Down With Love

 


Laura Clifford 
Down With Love

Robin Clifford 

Barbara Novak (Renée Zellweger) arrives in 1963 New York City unprepared for the cultural phenomenon her first book is about to become under the direction of her editor Vikki Hiller (Sarah Paulson, "What Women Want").  Her anti-romance, pro-sex screed is lapped up by women all over the globe, but media-darling Novak is stood up one time too many by 'ladies' man, man's man, man-about-town' investigative columnist Catcher Block (Ewan McGregor, "Moulin Rouge!").  Barbara gets revenge by naming him the ultimate example of why she is "Down With Love."

Laura:
Director Peyton Reed ("Bring It On"), screenwriters Eve Ahlert and Dennis Drake  (both of TV's "The Nanny") and the production team behind "Phone Booth" attempt to pay homage to the Rock Hudson/Doris Day battle-of-the-sexes comedies of the early 1960's, but they never get the tone right and the resulting movie is a melange of hits and misses that owes more to Cosmopolitan's Helen Gurley Brown than to "Pillow Talk." Zellweger, although she often nails Day's facial expressions and vocal inflections, and McGregor, British playboy by way of Dean Martin, give performances that are entirely too self-aware while production design (Andrew Laws, "Phone Booth") takes Austin Power's spoof approach over "Far From Heaven's" faithful recreation of a filmmaking era.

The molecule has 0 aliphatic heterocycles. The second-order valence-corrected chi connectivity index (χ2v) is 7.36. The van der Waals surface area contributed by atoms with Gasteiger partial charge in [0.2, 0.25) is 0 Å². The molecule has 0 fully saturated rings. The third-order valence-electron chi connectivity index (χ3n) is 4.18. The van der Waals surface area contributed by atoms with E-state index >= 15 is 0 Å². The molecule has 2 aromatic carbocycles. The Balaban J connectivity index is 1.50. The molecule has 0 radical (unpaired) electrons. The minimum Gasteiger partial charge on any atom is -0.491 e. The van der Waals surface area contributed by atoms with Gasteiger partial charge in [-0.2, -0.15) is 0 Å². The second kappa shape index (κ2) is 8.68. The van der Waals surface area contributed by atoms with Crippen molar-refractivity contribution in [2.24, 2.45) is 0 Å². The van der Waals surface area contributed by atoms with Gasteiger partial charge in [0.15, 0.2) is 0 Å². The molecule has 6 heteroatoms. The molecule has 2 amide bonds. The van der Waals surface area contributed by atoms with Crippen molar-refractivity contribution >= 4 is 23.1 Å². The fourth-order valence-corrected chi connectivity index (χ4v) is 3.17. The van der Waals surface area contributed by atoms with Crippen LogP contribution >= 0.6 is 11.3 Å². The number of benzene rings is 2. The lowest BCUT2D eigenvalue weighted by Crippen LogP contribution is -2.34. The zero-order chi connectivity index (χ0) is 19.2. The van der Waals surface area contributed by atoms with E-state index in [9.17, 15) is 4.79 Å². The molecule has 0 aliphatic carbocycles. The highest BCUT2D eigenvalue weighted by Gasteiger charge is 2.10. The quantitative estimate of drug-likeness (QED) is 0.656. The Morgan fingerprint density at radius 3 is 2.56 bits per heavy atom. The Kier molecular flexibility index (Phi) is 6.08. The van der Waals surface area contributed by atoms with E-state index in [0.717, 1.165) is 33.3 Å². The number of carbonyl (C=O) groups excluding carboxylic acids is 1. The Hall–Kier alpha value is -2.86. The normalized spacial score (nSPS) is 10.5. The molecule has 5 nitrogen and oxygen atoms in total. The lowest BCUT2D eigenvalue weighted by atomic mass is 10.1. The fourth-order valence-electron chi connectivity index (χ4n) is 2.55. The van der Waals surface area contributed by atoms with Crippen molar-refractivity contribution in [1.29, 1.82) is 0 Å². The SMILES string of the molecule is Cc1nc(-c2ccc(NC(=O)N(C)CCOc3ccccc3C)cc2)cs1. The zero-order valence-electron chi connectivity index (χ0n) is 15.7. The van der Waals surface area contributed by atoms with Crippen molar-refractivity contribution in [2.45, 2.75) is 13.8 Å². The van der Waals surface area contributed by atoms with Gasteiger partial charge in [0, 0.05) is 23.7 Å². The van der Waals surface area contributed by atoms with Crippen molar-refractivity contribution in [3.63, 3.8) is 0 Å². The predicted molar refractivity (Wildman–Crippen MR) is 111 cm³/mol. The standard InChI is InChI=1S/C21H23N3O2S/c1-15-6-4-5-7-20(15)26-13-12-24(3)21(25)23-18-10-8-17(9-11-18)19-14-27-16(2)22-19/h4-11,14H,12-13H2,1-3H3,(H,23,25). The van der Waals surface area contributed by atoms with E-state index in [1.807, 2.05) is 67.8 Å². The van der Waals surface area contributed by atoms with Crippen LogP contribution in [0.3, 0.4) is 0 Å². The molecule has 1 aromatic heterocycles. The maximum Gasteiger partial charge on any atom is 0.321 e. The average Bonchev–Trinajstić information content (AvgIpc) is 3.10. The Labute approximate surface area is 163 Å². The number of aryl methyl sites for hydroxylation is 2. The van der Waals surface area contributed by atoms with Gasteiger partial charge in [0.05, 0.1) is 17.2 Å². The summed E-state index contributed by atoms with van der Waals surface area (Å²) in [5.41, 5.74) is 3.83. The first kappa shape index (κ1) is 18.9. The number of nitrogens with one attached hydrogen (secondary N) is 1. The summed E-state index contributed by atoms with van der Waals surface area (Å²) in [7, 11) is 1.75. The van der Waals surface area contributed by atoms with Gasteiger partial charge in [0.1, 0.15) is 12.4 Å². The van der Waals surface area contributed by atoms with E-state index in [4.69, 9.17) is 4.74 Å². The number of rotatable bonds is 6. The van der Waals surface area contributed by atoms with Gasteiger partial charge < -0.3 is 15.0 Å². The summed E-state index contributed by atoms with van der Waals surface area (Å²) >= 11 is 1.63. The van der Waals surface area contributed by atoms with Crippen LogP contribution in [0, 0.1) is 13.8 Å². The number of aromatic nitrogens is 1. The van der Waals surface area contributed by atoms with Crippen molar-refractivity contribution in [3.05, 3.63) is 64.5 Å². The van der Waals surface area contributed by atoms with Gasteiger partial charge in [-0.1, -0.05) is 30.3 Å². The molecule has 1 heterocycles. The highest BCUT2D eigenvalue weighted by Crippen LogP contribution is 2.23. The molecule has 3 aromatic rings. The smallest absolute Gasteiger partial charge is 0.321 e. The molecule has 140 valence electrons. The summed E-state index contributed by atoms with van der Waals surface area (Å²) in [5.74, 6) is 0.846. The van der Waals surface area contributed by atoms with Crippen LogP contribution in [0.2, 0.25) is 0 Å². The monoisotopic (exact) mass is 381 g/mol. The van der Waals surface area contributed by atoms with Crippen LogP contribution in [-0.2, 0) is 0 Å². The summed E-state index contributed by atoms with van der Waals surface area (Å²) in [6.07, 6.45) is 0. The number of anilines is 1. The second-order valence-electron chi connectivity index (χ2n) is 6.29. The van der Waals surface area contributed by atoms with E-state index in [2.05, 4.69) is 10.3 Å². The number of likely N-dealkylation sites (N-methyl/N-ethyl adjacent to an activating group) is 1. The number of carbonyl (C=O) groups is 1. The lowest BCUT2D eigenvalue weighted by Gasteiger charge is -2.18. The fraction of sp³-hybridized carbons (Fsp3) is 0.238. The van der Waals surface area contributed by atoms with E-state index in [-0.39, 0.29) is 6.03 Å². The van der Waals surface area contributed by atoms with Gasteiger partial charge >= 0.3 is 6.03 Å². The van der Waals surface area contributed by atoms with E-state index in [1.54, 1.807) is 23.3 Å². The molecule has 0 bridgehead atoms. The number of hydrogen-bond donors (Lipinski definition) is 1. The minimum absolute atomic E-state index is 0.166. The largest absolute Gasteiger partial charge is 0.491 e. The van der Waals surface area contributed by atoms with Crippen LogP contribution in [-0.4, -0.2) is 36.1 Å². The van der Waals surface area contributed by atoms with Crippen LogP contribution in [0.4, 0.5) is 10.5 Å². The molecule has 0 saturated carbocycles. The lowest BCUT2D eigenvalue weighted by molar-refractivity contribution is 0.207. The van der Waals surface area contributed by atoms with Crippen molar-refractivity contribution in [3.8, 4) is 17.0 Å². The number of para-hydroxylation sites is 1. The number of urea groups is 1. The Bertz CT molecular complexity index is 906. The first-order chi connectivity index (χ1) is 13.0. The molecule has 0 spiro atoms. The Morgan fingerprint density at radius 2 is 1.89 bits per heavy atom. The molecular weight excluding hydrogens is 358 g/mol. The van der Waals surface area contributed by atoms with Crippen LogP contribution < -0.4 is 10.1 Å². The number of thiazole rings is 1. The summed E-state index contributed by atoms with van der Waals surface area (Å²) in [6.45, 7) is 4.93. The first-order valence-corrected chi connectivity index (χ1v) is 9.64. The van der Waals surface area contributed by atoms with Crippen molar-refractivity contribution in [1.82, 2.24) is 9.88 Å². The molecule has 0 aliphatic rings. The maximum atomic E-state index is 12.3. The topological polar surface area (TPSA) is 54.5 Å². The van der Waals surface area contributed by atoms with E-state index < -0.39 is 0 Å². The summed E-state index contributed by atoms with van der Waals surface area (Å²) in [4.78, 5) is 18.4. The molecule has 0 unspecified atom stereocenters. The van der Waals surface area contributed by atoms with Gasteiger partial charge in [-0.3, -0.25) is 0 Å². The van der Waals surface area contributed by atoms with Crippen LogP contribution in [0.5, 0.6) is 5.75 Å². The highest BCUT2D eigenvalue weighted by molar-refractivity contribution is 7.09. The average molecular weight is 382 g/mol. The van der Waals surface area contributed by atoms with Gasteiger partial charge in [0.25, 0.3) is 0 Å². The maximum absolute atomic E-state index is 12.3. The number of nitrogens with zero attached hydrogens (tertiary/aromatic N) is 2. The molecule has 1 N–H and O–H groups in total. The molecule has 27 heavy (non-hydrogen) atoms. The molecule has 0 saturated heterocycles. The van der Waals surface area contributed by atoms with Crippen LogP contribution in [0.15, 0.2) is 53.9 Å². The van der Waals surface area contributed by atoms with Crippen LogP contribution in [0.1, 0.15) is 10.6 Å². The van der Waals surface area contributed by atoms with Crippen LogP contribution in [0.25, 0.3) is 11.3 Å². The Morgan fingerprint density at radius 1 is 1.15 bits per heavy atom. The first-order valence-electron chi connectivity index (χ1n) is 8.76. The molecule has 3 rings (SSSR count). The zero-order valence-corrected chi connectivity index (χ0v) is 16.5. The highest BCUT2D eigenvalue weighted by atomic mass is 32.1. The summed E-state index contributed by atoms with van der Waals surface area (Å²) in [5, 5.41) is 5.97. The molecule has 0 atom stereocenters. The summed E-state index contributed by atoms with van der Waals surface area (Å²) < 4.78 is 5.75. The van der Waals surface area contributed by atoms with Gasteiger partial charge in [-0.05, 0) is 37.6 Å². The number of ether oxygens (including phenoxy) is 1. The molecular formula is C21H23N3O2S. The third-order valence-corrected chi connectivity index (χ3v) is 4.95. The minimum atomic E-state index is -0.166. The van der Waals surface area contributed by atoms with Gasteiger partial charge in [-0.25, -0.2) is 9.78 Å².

When Novak realizes that Block's missed breakfast, lunch and dinner dates in order to woo a trio of stewardesses, she declares war, but Block's investigative nature gives him an idea - he'll go undercover as a naive Texas astronaut and get the feminist to fall in love.  His plan goes swimmingly and the faux romance is mirrored by the real one of Vikki and Catcher's editor Peter MacMannus (David Hyde Pierce, TV's "Frasier") who also provides the perfect square apartment to Block's hip one.  The switcheroos and false identities build to the inevitable unmasking, when the audience has the rug pulled out from under them by a silly screenwriting trick that's supposed to be a joke but merely feels out of place.  The film's natural end point is upset and it continues on until it satisfies its own misplaced agenda.  "Down With Love" offers its most successful bit over its end credits, when Zellweger and McGregor join in a song and dance routine.